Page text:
When we started out on this here caper to circumnavigate the capital, someone warned us 'Good luck - the London Loop is not as scenic as this all the way round.' Now on our sixth leg, those words finally rang true. For anyone planning on walking the route, DO NOT START with this stretch. It mings.
Hatton Cross Tube station must rank among the most unlovely on the network. Its ugly concrete non-architecture is further diminished by the roar of traffic from the A30 and jets coming in to land at neighbouring Heathrow. The first stretch of the walk passes along this busy thoroughfare before ducking into a series of uninviting airport access roads. When we finally reach greenery in the form of the Cranebank river walk, it's impossible to take notice of the wildlife thanks to the mesmeric approach of very low-flying aircraft.
After shimmying through an unfortunate housing estate directly beneath the flight path we enter Cranford Park, nothing to do with the BBC drama. This oasis boasts a 14th Century church and unusual stable block. Just North of here, we pass under the M4 via St Dunstan's Subway (St Dunstan being the patron saint of motorway infrastructure, possibly).
After some more road-walking, we drop down onto the Grand Union Canal, just West of its junction with the Paddington branch. This is one of the grimmest stretches of canal we've yet encountered. Both sides are heavily built up with industrial facilities, including a Nestlé factory that could put you off the smell of coffee for life. Things don't improve as we pass through Hayes, which has a (how shall we put it?) highly interactive population of Strongbow connoisseurs.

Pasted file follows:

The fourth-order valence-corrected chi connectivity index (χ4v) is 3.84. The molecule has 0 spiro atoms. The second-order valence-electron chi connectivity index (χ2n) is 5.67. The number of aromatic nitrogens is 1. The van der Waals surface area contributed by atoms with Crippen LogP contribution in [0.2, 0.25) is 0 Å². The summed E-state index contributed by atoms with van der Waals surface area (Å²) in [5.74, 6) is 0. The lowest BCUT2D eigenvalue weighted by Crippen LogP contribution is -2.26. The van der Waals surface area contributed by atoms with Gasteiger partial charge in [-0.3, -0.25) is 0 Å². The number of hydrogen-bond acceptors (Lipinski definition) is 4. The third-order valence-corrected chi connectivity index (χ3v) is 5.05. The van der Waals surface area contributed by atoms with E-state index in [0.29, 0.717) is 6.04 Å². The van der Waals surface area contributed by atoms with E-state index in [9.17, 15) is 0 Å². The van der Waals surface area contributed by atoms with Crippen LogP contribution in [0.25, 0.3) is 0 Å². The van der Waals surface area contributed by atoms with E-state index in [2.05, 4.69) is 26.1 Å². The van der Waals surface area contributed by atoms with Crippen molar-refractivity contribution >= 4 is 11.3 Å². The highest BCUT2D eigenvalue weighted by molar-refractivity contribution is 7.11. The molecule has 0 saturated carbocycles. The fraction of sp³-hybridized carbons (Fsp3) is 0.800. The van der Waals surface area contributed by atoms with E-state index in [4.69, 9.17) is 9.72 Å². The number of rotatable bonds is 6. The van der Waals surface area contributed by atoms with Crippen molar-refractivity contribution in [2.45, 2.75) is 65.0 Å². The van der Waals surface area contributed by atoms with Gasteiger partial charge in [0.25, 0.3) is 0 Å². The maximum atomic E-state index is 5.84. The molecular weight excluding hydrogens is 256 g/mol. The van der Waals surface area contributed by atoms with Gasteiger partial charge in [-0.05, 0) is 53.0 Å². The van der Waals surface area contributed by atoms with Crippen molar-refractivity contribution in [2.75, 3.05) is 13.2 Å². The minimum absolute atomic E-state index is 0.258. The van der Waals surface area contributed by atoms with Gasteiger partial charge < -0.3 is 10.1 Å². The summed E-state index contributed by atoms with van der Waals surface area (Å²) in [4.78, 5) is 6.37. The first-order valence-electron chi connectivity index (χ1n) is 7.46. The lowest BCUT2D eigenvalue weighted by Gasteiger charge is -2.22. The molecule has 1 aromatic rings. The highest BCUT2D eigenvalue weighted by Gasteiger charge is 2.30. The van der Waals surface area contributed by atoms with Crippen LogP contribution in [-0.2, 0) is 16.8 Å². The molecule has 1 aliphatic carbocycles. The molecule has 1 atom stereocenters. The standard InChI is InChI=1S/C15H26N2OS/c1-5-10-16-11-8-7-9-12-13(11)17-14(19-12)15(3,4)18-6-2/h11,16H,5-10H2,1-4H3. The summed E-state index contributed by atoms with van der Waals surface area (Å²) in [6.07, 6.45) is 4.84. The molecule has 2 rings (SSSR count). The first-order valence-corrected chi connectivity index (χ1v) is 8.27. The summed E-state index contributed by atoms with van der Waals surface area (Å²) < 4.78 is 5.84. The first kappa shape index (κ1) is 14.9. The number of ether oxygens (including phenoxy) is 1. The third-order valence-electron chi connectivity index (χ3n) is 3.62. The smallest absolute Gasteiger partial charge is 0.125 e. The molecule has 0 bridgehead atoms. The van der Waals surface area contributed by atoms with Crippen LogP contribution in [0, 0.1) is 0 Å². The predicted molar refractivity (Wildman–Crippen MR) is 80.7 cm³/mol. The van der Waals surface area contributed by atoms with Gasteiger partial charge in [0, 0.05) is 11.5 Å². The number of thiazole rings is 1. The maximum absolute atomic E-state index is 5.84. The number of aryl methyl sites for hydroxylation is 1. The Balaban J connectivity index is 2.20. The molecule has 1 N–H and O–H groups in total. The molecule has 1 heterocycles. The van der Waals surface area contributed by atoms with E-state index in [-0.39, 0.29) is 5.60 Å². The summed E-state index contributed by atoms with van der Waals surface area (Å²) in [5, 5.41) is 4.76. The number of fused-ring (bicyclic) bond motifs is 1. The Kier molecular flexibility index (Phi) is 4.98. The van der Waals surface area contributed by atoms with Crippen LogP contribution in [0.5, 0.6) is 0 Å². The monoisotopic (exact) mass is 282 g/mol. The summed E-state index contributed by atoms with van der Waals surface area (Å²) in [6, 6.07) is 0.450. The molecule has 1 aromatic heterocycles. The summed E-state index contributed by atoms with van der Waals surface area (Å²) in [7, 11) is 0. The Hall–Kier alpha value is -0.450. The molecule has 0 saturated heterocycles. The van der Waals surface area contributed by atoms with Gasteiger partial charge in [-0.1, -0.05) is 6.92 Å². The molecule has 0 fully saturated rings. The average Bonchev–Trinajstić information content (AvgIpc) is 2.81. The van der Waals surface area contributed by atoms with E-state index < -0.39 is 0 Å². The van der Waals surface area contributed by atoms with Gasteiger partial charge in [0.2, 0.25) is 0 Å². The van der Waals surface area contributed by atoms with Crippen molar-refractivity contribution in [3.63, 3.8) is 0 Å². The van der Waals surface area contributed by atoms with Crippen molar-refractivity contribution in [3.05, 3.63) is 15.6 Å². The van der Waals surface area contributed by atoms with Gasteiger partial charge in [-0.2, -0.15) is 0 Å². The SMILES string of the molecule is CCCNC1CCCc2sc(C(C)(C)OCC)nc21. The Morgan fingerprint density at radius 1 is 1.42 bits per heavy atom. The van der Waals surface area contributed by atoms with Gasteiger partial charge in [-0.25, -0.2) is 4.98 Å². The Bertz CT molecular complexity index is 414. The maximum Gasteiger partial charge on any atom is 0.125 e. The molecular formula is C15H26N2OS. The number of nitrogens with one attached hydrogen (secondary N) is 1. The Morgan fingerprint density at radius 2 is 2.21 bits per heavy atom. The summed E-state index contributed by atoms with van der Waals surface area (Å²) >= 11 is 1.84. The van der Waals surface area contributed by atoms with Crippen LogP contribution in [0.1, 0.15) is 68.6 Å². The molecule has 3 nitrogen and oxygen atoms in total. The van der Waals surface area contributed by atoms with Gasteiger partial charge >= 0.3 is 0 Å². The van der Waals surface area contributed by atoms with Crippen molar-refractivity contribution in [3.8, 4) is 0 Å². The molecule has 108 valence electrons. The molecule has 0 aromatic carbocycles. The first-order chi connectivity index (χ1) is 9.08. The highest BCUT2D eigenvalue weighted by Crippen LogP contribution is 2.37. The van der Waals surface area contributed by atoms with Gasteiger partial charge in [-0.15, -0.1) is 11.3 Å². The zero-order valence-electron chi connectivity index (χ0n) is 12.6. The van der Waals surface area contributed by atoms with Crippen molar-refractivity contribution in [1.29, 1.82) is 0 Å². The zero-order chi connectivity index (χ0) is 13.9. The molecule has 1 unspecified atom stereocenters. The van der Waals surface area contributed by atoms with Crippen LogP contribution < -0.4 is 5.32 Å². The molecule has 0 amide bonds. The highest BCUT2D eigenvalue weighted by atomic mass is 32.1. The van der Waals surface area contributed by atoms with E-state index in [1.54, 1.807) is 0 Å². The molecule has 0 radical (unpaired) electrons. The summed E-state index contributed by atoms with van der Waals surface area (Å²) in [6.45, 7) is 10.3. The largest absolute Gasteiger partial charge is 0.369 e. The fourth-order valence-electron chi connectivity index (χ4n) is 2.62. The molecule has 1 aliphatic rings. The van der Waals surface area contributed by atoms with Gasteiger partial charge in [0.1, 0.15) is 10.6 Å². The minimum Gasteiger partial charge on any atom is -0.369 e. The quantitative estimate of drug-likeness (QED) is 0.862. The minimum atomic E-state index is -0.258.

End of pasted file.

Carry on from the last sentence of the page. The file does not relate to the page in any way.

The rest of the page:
Salvation comes in the unlikely form of Stockley Park industrial estate built on a former landfill site. The tidy commercial spaces constitute the most impressive landscape for the past three miles. From here we head onto the obligatory golf course (it's amazing how much of Zone 6 is given over to the pass time), before swinging back down to the canal.
Further watery wanderings lead us unto the Slough Arm. This was one of the final stretches of canal to be built, back in 1882. The final leg takes us north, following the rivers Frays and Colne, through another industrial estate and on to the delights of Uxbridge. Not a pretty jaunt, but worthwhile if you have an interest in industrial heritage.
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